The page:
To the side, past the counter, there was a door through to the back. It was ajar, a little grid window giving me a sneak peek of the corridor and its electric blue chipboard walls. There were stars spray painted in little clusters at eye level, as big as dinner plates, or maybe my hand if I splayed it out flat. The corridor was wide enough for one person, two if you both skimmed past each other with your back against the wall. Down the end, dark and moody, was a door with a digital keypad. The numbers flashed up on a touchscreen. I stared at it for 10 seconds, it beeped off. Someone came to whisper to me, ’there are clues if you know where to look for them’. Puzzled, I went back to the main shop. It was bare except for the business cards, so I stooped to pick one up. It was forest green, matte with white text.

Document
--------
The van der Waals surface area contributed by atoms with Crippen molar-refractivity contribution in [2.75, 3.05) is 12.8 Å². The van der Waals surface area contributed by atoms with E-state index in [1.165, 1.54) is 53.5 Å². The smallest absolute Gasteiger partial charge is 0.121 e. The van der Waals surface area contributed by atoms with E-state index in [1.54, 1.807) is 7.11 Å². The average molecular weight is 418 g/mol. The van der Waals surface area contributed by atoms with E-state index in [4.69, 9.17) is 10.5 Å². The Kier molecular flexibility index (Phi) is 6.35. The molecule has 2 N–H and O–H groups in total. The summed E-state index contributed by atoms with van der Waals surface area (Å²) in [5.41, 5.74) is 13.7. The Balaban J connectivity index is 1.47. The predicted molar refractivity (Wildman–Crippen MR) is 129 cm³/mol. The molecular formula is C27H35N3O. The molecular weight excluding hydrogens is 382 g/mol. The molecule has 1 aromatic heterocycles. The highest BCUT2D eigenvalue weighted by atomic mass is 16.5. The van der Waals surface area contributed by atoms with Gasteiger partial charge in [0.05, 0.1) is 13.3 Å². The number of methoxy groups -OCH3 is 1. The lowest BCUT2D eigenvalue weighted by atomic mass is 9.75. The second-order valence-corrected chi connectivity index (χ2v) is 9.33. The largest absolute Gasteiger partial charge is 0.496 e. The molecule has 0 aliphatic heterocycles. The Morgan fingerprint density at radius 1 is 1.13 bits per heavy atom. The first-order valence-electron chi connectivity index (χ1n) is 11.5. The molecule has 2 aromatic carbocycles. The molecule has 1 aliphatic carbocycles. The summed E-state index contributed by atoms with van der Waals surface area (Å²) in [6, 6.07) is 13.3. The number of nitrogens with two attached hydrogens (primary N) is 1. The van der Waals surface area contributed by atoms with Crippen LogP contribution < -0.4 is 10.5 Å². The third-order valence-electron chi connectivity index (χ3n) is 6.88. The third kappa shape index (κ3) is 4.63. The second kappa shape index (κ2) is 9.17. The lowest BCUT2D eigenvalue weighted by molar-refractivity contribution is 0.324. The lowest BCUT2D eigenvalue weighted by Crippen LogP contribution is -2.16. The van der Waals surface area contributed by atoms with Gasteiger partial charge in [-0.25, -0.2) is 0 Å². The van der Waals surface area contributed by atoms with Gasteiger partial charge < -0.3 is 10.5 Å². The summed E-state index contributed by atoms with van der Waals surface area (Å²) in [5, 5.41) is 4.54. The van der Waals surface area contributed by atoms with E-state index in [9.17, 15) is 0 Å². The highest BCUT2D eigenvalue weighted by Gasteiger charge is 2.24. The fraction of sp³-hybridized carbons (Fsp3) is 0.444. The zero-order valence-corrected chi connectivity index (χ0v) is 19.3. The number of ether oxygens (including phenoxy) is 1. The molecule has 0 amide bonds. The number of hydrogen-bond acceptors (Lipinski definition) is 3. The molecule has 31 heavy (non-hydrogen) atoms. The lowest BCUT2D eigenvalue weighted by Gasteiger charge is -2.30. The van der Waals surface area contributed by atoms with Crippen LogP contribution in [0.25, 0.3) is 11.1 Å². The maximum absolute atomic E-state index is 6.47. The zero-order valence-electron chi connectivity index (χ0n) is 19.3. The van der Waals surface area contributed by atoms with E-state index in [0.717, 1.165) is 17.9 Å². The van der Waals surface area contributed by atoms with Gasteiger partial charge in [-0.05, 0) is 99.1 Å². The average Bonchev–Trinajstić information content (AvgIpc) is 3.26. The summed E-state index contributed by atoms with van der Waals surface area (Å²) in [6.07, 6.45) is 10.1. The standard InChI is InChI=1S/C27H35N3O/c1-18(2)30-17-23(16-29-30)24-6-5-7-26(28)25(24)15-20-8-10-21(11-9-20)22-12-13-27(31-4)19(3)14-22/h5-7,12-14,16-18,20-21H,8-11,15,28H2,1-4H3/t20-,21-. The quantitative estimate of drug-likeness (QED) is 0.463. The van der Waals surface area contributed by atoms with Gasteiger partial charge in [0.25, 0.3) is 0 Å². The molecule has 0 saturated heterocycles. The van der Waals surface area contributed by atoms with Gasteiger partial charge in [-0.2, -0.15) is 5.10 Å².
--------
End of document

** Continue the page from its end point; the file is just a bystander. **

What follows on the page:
Dear Friend, You know why you have me in your hand and you’ve been told where to go to make me useful. So when you get there don’t start acting bookey and moving bait. You will make the ends hot! 190582 is all the information you need. I am not here to hold your hand. FIGURE IT OUT When you’re inside the place you’re trying to go to. It will all make sense.
I’ve never been to an escape room, but me and my sister have been obsessed with a Korean gameshow called Busted. These B list celebs have to dress up as detectives and solve soft crimes, often laid out for them like a big puzzle, logic, mind game. For my 27th birthday, my sister collected up all my presents, hid them around our mum’s house and drew me a map so I could go find them on a frantic Easter egg hunt. Christmas 2022, she scooped my presents up from under the tree and gave me one clue. She said the same thing as the business card: FIGURE IT OUT. I had to solve the puzzles to earn the presents, the clues would lead me to the next one. Both of these scrabbles for clues and presents have me truly convinced: I would love doing an escape room. I want to figure it all out on my own, no one give me any hints, no spoilers or grand reveals before I’ve made sense of it.